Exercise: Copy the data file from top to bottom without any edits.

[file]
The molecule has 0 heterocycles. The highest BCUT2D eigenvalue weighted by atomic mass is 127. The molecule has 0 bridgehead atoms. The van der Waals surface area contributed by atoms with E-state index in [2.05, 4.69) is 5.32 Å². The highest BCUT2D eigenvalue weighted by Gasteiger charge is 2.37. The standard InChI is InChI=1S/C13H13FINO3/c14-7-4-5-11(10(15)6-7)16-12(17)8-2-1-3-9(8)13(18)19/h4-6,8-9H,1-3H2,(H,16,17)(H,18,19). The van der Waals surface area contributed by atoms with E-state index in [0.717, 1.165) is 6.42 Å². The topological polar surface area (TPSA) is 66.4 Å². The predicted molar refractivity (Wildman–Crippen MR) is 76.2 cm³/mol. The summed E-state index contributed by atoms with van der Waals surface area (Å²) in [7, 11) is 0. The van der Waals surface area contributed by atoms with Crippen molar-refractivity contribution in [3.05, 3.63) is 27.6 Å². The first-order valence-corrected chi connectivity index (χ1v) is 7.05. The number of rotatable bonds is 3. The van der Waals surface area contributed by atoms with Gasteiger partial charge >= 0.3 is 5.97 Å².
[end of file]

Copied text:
The molecule has 0 heterocycles. The highest BCUT2D eigenvalue weighted by atomic mass is 127. The molecule has 0 bridgehead atoms. The van der Waals surface area contributed by atoms with E-state index in [2.05, 4.69) is 5.32 Å². The highest BCUT2D eigenvalue weighted by Gasteiger charge is 2.37. The standard InChI is InChI=1S/C13H13FINO3/c14-7-4-5-11(10(15)6-7)16-12(17)8-2-1-3-9(8)13(18)19/h4-6,8-9H,1-3H2,(H,16,17)(H,18,19). The van der Waals surface area contributed by atoms with E-state index in [0.717, 1.165) is 6.42 Å². The topological polar surface area (TPSA) is 66.4 Å². The predicted molar refractivity (Wildman–Crippen MR) is 76.2 cm³/mol. The summed E-state index contributed by atoms with van der Waals surface area (Å²) in [7, 11) is 0. The van der Waals surface area contributed by atoms with Crippen molar-refractivity contribution in [3.05, 3.63) is 27.6 Å². The first-order valence-corrected chi connectivity index (χ1v) is 7.05. The number of rotatable bonds is 3. The van der Waals surface area contributed by atoms with Gasteiger partial charge >= 0.3 is 5.97 Å².